Development of Doctrine III

John of Fides Quaerens Intellectum has replied to my post Development of Doctrine II, primarily with a 1,700-word comment thatis longer than the post itself.  As supporting material, he has posted two entries at his own blog: one consisting chiefly of quotations from the late Prof. JND Kelly and Fr. John Behr on St. Irenaeus; the other consisting chiefly of quotations from Klaus Schatz, SJ’s Papal Primacy: From its Origins to the Present. Given that each exchange in our discussion—one which stretches back to old comboxes at Sacramentum Vitaeis longer than its predecessors, I find myself wondering with some amusement how many faculty and students will stick around for the seminar. At least the seminars in real academic departments have scheduled beginnings and ends! But even if the education ends up being John’s and mine alone, I think the discussion well worth pursuing. Speaking for myself, I come off every online discussion of DD better equipped to carry on the next one—and there always seems to be a next one, even when that’s not the plan. Who knows whom I might thereby reach? It might even be somebody here. And so I proceed with my latest reply as a productive exercise in what contemporary Catholic theologians term “fundamental theology.”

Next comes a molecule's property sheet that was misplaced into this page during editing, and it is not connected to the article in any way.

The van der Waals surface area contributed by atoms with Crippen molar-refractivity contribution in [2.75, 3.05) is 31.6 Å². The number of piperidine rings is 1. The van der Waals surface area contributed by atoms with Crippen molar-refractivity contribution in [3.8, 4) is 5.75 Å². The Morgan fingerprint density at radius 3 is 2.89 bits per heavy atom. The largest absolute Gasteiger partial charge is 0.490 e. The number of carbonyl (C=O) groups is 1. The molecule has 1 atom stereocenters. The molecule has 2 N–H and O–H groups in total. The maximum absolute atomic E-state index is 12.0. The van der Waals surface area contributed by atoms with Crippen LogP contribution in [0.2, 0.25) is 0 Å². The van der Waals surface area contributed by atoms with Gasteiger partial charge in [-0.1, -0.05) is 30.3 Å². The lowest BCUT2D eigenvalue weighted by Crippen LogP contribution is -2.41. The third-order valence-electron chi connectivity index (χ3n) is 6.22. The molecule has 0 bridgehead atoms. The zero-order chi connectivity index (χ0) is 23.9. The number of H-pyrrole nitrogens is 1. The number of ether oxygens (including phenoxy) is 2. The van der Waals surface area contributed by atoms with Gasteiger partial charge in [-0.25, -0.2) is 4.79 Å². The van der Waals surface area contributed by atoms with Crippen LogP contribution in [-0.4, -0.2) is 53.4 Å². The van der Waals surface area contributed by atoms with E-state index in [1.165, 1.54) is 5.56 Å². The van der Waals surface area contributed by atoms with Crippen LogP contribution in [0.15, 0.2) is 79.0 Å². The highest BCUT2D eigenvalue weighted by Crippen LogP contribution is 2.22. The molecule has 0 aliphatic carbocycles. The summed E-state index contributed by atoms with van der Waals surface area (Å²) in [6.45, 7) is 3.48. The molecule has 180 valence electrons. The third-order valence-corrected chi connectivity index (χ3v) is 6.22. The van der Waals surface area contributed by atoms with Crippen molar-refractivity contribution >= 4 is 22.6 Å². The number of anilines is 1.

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Are Non-Catholics Blind?

Alvin Plantinga has argued that Christian beliefs such as the existence of God, incarnation, etc. can be warranted in a properly basic way. Those who do not believe in the existence of God have some kind of impairment in their cognitive faculties which is a result of original sin. In other words, there is something wrong with those who do not believe in God; they are blind. Can we apply them to the Catholic Church and other religions? Suppose that the Catholic Church is the true Church of Christ. The Church proposes:

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Criticizing the Church

Every Catholic, every human person, was affected by the scandal made here in by priests and bishops. The ugliness and evil we saw committed by people who were supposed to be holy, supposed to be an example for the world, are intolerable. Those who thirsted for justice criticized, rightly, the Church. There is, then, an appropriate criticism of the Church. There is also the question of doctrine and disciplines. How can the Church proclaim a dogma such as the Assumption of Mary when the evidence seems to be lacking? How can the Church require men to be celibate simply because they have the vocation of priesthood? How come the Church does not support and affirm homosexuals properly? Why did the Church propose the new mass? The questions are endless and they need to be endless.

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